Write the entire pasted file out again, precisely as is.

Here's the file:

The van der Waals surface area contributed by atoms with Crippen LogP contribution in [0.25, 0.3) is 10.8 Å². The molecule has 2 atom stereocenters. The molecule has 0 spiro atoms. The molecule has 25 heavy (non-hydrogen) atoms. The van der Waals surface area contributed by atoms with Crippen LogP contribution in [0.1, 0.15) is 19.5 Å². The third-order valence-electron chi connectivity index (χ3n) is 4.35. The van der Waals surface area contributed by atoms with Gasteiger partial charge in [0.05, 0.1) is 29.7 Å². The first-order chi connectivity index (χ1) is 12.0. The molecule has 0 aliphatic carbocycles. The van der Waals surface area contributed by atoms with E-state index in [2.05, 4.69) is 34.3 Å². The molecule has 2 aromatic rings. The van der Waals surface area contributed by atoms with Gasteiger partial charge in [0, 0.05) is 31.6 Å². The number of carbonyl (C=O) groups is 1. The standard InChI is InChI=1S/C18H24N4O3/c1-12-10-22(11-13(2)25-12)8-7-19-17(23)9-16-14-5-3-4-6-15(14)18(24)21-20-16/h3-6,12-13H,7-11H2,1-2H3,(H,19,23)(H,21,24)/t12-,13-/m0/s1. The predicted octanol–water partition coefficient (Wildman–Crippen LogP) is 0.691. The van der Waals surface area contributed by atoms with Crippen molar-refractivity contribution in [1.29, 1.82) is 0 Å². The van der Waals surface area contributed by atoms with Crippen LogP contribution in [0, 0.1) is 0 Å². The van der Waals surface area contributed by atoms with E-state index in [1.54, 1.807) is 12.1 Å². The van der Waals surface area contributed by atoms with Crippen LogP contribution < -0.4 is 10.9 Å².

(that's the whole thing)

The van der Waals surface area contributed by atoms with Crippen LogP contribution in [0.25, 0.3) is 10.8 Å². The molecule has 2 atom stereocenters. The molecule has 0 spiro atoms. The molecule has 25 heavy (non-hydrogen) atoms. The van der Waals surface area contributed by atoms with Crippen LogP contribution in [0.1, 0.15) is 19.5 Å². The third-order valence-electron chi connectivity index (χ3n) is 4.35. The van der Waals surface area contributed by atoms with Gasteiger partial charge in [0.05, 0.1) is 29.7 Å². The first-order chi connectivity index (χ1) is 12.0. The molecule has 0 aliphatic carbocycles. The van der Waals surface area contributed by atoms with E-state index in [2.05, 4.69) is 34.3 Å². The molecule has 2 aromatic rings. The van der Waals surface area contributed by atoms with Gasteiger partial charge in [0, 0.05) is 31.6 Å². The number of carbonyl (C=O) groups is 1. The standard InChI is InChI=1S/C18H24N4O3/c1-12-10-22(11-13(2)25-12)8-7-19-17(23)9-16-14-5-3-4-6-15(14)18(24)21-20-16/h3-6,12-13H,7-11H2,1-2H3,(H,19,23)(H,21,24)/t12-,13-/m0/s1. The predicted octanol–water partition coefficient (Wildman–Crippen LogP) is 0.691. The van der Waals surface area contributed by atoms with Crippen molar-refractivity contribution in [1.29, 1.82) is 0 Å². The van der Waals surface area contributed by atoms with Crippen LogP contribution in [0, 0.1) is 0 Å². The van der Waals surface area contributed by atoms with E-state index in [1.54, 1.807) is 12.1 Å². The van der Waals surface area contributed by atoms with Crippen LogP contribution < -0.4 is 10.9 Å².